The US FDA says Teva Pharmaceutical Industries’ plan to fix cGMP violations observed at its plant in Irving, California “lack sufficient corrective actions.”
The problems were flagged up during an inspection last July after testing of a recalled batch of the anesthetic propofol that had been made at the facility revealed it was contaminated.
At the time the agency said Teva had been “unable to determine the cause of an out-of-trend level of bacterial endotoxin contamination found in three vials,” and that “no corrective action was taken in response to this finding.”
The Food and Drug Administration (FDA) subsequently ordered Teva to develop revised testing protocols, which the Israeli firm duly created and filed with the agency last autumn.
However, a warning letter published on the FDA website yesterday, indicates that Teva’s response was insufficient on a number of grounds.
For example, the agency said that the revised bulk emulsion and finished product testing plan proposed by Teva “does not include a scientific rationale” for the proposed sample size.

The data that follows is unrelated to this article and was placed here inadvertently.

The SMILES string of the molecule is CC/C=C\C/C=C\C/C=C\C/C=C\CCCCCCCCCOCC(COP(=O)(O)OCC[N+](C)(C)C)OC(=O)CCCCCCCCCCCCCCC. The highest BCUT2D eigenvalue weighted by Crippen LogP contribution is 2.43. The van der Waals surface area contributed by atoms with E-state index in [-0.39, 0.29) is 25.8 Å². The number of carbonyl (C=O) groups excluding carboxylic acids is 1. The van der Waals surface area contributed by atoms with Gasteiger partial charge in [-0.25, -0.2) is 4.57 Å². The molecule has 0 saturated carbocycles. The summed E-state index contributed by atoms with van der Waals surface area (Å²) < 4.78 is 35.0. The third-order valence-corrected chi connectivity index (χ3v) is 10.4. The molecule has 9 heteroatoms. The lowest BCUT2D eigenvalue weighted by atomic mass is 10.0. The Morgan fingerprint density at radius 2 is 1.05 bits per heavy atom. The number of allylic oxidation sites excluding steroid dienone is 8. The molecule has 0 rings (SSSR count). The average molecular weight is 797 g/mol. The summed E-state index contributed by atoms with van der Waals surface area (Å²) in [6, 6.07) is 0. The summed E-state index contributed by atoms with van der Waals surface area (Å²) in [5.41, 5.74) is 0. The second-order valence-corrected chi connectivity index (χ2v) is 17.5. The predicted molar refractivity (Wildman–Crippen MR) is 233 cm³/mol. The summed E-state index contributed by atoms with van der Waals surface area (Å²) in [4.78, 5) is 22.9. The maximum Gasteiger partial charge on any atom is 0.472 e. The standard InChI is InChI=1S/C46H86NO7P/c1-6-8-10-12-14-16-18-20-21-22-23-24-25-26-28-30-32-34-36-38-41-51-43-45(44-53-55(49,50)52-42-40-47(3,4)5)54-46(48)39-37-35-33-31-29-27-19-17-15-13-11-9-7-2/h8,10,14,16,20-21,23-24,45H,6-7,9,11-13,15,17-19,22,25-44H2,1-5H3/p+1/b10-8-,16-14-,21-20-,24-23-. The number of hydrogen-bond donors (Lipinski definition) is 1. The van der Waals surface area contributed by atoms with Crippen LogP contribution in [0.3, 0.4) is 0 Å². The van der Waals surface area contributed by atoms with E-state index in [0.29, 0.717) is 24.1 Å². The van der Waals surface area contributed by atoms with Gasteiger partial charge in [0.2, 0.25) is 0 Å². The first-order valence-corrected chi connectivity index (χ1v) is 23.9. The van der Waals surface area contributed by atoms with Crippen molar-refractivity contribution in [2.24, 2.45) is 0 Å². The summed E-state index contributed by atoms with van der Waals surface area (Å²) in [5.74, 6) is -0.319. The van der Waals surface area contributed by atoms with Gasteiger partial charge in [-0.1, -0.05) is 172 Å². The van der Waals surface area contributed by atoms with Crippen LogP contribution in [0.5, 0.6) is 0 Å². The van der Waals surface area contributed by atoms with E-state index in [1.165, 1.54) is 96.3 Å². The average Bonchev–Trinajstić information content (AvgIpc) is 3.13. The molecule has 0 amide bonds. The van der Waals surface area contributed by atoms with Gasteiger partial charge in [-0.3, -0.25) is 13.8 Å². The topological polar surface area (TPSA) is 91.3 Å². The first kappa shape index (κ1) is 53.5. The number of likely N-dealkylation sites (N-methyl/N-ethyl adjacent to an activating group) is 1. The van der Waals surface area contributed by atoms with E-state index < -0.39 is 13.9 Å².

The agency is also critical of revisions to standard operating procedures that require “enhanced visual examination” of finished vials found to contain water as the exited the depyrogenation stage of the production process.
It said that proposed changes do not “describe specific procedure for ensuring investigations are extended to other batches of the same drug product, or other potentially affected drug products, when unexplained discrepancies occur.”
Teva said it will respond to each of the FDAs comments and added that it has rescheduled the annual shutdown of the Irving facility from December to this week to address the problems.